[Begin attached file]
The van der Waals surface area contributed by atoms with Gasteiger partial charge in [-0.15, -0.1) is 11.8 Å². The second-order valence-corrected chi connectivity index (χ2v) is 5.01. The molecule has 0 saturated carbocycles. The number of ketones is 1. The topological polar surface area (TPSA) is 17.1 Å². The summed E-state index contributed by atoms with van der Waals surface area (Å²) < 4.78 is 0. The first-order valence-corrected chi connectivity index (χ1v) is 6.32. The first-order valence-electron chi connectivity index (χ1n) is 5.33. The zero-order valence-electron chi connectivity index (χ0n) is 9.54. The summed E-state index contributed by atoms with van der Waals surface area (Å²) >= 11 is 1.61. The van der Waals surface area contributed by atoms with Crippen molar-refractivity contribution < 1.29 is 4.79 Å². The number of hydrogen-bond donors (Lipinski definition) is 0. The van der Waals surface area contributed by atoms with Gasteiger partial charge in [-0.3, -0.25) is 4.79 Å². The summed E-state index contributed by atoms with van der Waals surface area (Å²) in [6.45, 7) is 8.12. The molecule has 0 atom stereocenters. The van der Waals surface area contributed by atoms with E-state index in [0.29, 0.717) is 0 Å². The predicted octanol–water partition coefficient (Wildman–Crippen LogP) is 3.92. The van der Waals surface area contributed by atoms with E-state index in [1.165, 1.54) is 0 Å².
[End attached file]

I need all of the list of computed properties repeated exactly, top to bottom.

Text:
The van der Waals surface area contributed by atoms with Gasteiger partial charge in [-0.15, -0.1) is 11.8 Å². The second-order valence-corrected chi connectivity index (χ2v) is 5.01. The molecule has 0 saturated carbocycles. The number of ketones is 1. The topological polar surface area (TPSA) is 17.1 Å². The summed E-state index contributed by atoms with van der Waals surface area (Å²) < 4.78 is 0. The first-order valence-corrected chi connectivity index (χ1v) is 6.32. The first-order valence-electron chi connectivity index (χ1n) is 5.33. The zero-order valence-electron chi connectivity index (χ0n) is 9.54. The summed E-state index contributed by atoms with van der Waals surface area (Å²) >= 11 is 1.61. The van der Waals surface area contributed by atoms with Crippen molar-refractivity contribution < 1.29 is 4.79 Å². The number of hydrogen-bond donors (Lipinski definition) is 0. The van der Waals surface area contributed by atoms with Gasteiger partial charge in [-0.3, -0.25) is 4.79 Å². The summed E-state index contributed by atoms with van der Waals surface area (Å²) in [6.45, 7) is 8.12. The molecule has 0 atom stereocenters. The van der Waals surface area contributed by atoms with E-state index in [0.29, 0.717) is 0 Å². The predicted octanol–water partition coefficient (Wildman–Crippen LogP) is 3.92. The van der Waals surface area contributed by atoms with E-state index in [1.165, 1.54) is 0 Å².